Britain’s youngest deputy mayor: ‘All I can do is my best’

Terence Smith: ‘I was very happy to become deputy mayor, and I feel that it is going to allow me to be a voice for young people.’ Photograph: Guardian

Terence Smith: ‘I was very happy to become deputy mayor, and I feel that it is going to allow me to be a voice for young people.’ Photograph: Guardian

Britain’s youngest deputy mayor: ‘All I can do is my best’

Terence Smith, 18, newly-elected Labour councillor for Goole town council – and the UK’s youngest deputy mayor – explains what motivated him

I became interested in politics in 2010, around the time of the last general election, partly because of the rise in tuition fees, and also after realising that decisions were being made that affected me. But it wasn’t until I started doing my A-levels at York College that I became very politically aware, because I knew that by the end of my college time I’d be able to vote.

I started campaigning for our local Labour parliamentary candidate in September last year. My first day canvassing it was chucking it down with rain – and I absolutely loved it. It rolled on from there and it became every weekend. Every second I wasn’t at college I was doing something on the campaign. I joined the Labour party in November, having been a supporter for years.

In January, I went through the selection process to become a candidate for the council. I’ve always been heavily involved in the community – through the Scouts, for example – and I just wanted to show the younger generation that if you want something from it, and you put the effort in, you can get it. I thought a young voice on the council would be really able to push issues in Goole and move them forward.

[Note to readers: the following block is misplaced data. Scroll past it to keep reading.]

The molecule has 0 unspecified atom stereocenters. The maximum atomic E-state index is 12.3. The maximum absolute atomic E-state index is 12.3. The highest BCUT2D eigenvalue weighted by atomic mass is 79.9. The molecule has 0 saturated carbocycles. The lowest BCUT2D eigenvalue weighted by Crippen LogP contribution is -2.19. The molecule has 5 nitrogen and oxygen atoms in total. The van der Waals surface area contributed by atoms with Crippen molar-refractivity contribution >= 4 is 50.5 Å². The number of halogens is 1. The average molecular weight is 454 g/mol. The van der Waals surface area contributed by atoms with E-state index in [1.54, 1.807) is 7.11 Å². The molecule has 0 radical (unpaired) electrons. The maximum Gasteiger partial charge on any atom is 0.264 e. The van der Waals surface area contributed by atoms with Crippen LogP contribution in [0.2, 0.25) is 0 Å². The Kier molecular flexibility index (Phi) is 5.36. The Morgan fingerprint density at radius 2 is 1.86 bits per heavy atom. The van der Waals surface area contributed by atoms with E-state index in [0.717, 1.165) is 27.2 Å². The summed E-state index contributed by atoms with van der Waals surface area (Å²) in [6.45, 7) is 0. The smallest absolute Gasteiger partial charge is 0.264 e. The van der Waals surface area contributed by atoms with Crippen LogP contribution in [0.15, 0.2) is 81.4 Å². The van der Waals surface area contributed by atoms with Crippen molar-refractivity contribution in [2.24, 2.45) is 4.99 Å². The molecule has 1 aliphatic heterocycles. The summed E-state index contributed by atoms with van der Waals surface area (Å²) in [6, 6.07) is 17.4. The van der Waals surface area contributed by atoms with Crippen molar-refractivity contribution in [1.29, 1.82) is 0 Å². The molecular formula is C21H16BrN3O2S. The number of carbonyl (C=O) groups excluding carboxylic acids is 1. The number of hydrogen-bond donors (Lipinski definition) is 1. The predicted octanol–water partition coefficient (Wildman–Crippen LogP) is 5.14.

My friends have been very supportive, which was brilliant. And campaigning on the doorstep, most of the people I talked to were very glad that somebody my age was getting involved. You can be young and have more life experience than somebody older – it’s just how much effort you put in.

After the election, I was nominated as deputy mayor by a fellow council member and then seconded, and then there was a vote in the council. It was really humbling because it was a bit of a shock. I was very happy to take it on, and I feel that it is going to allow me to be a voice for young people. I’ll be in post for a year. The role of the deputy mayor involves going to any ceremonies the mayor can’t attend and chairing meetings if he can’t attend. It shows when these ceremonies take place that there is a young person there and that they are engaged.

All I can do is my best for Goole over the next four years. I’m going to get out there and ask people what they want. There’s a lot of fly tipping I want to get cleared up and make sure that is done properly, because it’s not nice for anybody to have rubbish on their doorstep. We’ve had a surprise increase over the last couple of weeks in graffiti in the area, so obviously we need to go and get that cleaned up and see what we can do to reduce it.

I’m doing A-levels in film, drama and media studies. I’ll be going to university in a year, hopefully, but I won’t be going far, probably Hull or York. I’ll still be able to attend council meetings. I’ll never let it affect my council work, because I’ve been elected for four years, and I’ve got to serve the community. I’m going to stay local because I love Goole – it’s a lovely place.

I’d love to have a career in politics, either at a local or national level, but I’ll see what happens. I think my main focus is going to be the next four years.

Read at: http://www.theguardian.com/public-leaders-network/2015/may/29/terence-smith-youngest-deputy-mayor-politics-goole

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